Mr. Krugmans enormous ego is on display throughout The Great Unraveling. In the introduction to his Fuzzy Math chapter, he predicts the United States will soon, because of Mr. Bushs fiscal incompetence, enter a Latin American-style financial crisis. He adds: You read it here first.
He also claims his columns have more validity because hes not a Beltway media insider afraid to cross the administration. Im not part of the gang, he says, I work from central New Jersey, and continue to live the life of a college professor, so I never bought into the shared assumptions. It must come as a surprise to liberal commentators like E.J. Dionne,
Thomas Oliphant, Richard Cohen, Ms. Dowd, and Albert Hunt that they are GOP lackeys.
But Mr. Krugmans relative isolation Princeton is just an hour away from New York might explain his callous reaction to the terrorist murders of September 11. Sure, several thousand people died, but for Mr. Krugman that cataclysmic event which has unquestionably defined not only Mr. Bushs presidency but the early 21st century as well pales in comparison to corporate scandals.
In a January 29, 2002 column not reprinted in his book Mr. Krugman rubbed his crystal ball and came up with the following whopper. One of the great clichés of the last few months was that September 11 changed everything. I never believed that. I predict in the years ahead Enron, not September 11, will come to be seen as the greater turning point in U.S. society.
Six months later, in a June 28 piece, he altered his prediction to suggestion about Enron, but then added triumphantly, after the WorldCom and Adelphia scandals emerged, Does that sound so implausible today?
Yes, it does. First, if Enron was the key event of the Bush administration, exposing the president and his supporters as reverse Robin Hoods, youd have thought the Democrats, rather than the Republicans, wouldve swept the midterm elections of 2002. In addition, Mr. Krugman apparently believes that the Enron scandal was the first of its kind. Its telling that his books index doesnt include the names Ivan Boesky, Michael Milken, or anything about the savings and loan meltdown in the 1980s.
Actually, excerpts from The Great Unraveling ought to be used in President Bushs direct-mail effort in his reelection campaign. Mr. Krugmans November 22, 2002 column (talk about cynical) is about nepotism and cites the Bush brothers, Bill Kristol, John Podhoretz, Eugene Scalia, and Janet Rehnquist as prime examples of ciphers who return nothing to society. He writes: It wasnt always thus. The influential dynasties of the 20th century, like the Kennedys, the Rockefellers, and, yes, the Sulzbergers, faced a public suspicious of inherited position; they overcame that suspicion by demonstrating a strong sense of noblesse oblige, justifying their existence by standing for high principles.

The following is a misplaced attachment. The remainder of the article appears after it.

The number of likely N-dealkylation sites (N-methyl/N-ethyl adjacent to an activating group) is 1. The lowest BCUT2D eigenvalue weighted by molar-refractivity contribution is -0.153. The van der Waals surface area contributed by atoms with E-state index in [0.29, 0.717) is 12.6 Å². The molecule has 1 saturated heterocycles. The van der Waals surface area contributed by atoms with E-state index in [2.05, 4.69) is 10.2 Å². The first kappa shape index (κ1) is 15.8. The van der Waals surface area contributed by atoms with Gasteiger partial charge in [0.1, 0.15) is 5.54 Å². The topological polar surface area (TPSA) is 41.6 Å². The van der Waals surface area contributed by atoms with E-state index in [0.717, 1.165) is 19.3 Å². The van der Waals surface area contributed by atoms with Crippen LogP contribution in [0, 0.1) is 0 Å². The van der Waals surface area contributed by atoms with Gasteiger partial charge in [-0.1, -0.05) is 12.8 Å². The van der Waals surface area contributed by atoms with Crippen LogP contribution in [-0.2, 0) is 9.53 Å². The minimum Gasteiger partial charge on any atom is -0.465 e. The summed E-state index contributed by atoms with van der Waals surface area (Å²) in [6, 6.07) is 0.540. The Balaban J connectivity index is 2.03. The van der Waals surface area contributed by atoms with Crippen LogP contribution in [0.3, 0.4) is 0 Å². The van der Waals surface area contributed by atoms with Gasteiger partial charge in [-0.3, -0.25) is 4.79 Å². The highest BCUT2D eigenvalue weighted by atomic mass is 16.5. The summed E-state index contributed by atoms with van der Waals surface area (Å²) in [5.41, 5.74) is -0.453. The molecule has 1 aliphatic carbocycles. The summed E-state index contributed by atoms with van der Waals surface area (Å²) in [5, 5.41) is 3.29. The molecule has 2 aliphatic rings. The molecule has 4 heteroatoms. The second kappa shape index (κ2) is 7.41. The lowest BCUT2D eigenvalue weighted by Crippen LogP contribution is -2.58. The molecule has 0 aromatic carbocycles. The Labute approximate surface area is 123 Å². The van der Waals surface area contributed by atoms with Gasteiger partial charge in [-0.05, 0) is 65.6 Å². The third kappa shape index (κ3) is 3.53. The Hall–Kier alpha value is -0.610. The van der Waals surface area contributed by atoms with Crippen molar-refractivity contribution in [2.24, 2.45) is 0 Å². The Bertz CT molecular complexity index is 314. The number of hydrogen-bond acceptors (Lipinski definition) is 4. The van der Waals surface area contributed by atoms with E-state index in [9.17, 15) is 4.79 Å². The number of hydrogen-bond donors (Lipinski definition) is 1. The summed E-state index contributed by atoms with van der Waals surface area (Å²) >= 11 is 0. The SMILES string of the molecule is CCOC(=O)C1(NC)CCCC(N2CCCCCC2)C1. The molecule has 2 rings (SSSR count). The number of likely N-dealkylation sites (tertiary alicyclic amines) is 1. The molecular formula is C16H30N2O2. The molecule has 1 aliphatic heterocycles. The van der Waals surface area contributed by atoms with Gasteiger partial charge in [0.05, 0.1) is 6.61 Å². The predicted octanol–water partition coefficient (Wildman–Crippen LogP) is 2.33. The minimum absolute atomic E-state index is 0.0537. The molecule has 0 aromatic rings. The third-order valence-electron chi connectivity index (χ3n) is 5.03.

Perhaps Mr. Krugman thinks that Senator Edward Kennedys character assassination of Robert Bork was high principle; or that Rep. Patrick Kennedy, who like his father is notorious for personal scandals, has contributed something to Congress other than raising money for fellow Democrats.
I cant go on describing Mr. Krugmans lies, fanaticism, and contempt for other Americans without becoming physically ill. But heres one more sample of his Bush-bashing: So how did we end up being ruled by these people? he asks.Blame it on the increasing manipulation of the media and the political process by lavishly funded rightwing groups. Yes, Virginia, there is a vast right-wing conspiracy.
Finally, Mr. Krugmans vitriol is at least challenged on a regular basis by Donald Luskin (chief investment officer at Trend Macrolytics LLC) with his Krugman Truth Squad column, which appears on the National Reviews web site. If you must subject yourself to Mr. Krugmans ravings, at least Mr. Luskin provides a powerful antidote.